She said she was supposed to be selling the tickets. I said the same thing back to her, but I quickly suggested we split up the task. I allowed her to take the first shift. I'd come back later to relieve her, I lied. I knew I would never come back. Instead, I walked to one of the three or four entry doors to the auditorium. I almost handed off my ticket, but I started thinking that it had been too easy. I didn't want it to end that quickly.

I noticed that there was a second attendant at the door. He was handing out the program booklets.

"Excuse me," I told him. "We've run out of programs at the side door. Could I please take some of yours?" I took my half-stack to the side door and told the person there that he was to go cover one of the other doors. I was supposed to work this door now. Then I handed out the programs until I was down to just one. I carried it inside and took my seat.

Still too easy! I was front-row, center, but there were people with a better view: they were backstage. I watched one official walk through a door that led backstage, so I waited a couple of minutes, got up and walked backstage. I hadn't thought about what I would say if someone asked. They didn't, however.

Then I saw Tim Morgan sitting on a stool, warming up with his beautiful guitar. I had to talk to him. I walked up to him and said, "Hi, I'm with the school paper. May I interview you please?" He was happy to oblige me. Afterwards, I asked him if I could play his guitar. After all, the first four chords I had learned on my $7, used Sears Silvertone guitar were the chords to his cult-favorite song, "The Cat Came Back" (E-minor, D, C, B7 -- a most difficult chord to play). He handed me his guitar and I nailed the B7! He was impressed.

Then I wandered over near the light and curtain cage -- just off stage left. Nearby, the designated student "introducers" were reviewing the 5x7" cards someone had handed them --- cards with the introduction information for each artist.

At that moment, there was a crisis at the light and curtain cage. It seems that the custodian who had opened the ticket booth door for me was working the lights, but he was apparently drunk. I think he had just walked away, so there was nobody there to work the lights.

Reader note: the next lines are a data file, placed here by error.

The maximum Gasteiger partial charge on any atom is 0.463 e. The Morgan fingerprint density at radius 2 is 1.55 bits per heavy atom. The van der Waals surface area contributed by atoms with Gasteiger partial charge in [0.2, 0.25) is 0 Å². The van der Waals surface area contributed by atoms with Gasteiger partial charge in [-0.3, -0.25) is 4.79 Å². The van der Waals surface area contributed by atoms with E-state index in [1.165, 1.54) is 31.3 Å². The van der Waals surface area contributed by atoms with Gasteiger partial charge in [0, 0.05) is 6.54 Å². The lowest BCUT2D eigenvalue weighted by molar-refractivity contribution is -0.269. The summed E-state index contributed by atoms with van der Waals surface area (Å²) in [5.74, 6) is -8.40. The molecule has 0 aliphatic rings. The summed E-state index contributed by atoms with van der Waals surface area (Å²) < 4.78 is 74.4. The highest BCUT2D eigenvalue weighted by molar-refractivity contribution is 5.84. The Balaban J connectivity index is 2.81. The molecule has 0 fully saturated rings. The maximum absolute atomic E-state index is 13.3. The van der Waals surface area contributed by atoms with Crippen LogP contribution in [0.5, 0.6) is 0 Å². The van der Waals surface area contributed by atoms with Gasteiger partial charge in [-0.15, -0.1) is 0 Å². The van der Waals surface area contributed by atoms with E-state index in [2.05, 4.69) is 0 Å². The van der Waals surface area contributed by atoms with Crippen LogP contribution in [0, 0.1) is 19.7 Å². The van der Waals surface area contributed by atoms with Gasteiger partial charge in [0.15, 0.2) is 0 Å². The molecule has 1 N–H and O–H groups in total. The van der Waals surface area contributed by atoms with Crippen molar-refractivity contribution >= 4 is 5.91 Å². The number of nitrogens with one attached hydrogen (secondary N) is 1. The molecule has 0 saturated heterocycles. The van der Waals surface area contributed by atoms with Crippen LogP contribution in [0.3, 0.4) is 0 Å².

I volunteered and took over. It was a stupid thing to do because I didn't know the first thing about the lights or the curtains. The drama teacher, a former Marine named Miss Wolfson had been barking orders from the projection booth behind the balcony. I'd listen to the intercom and then look for something with a label that matched what she was saying.

Apparently I failed, because a few moments later, she was there at the cage and was chewing me out for screwing up the lights. "You were on the stage crew! You should know how to do this," she said. I didn't think it was a good time to volunteer the information that I had only been a volunteer for one production, "My Fair Lady," the prior year --- and, no, I never learned the lights. Anyway, she kicked me out of the cage.

That left me without a job, so I went up to the person handing out the "introduction" cards and asked for mine. Whoever it was giving them out didn't question my credentials, so I took my card and waited my turn.

Two performances later, I walked out onto the stage and did a pretty darned good job introducing singer Bobby Day singing his hit song, "Rockin' Robbin."

Then I retired as a gatecrasher. It's always good to undefeated -- sort of.

A postscript: After posting this, I found out that Stan Berman died at age 41. How sad.

Died. Stanley Berman, 41, Brooklyn cab driver and self-proclaimed "World's Greatest Gate-Crasher"; of a blood infection; in Brooklyn. No occasion was too exclusive, no dignitary too aloof for Berman, who posed as a waiter to demand Queen Elizabeth II's autograph during her 1957 visit, crashed J.F.K.'s Inaugural Ball in 1961, and had his finest moment in 1962 when he charged onstage to hand Bob Hope an Oscar in front of 100 million TV watchers.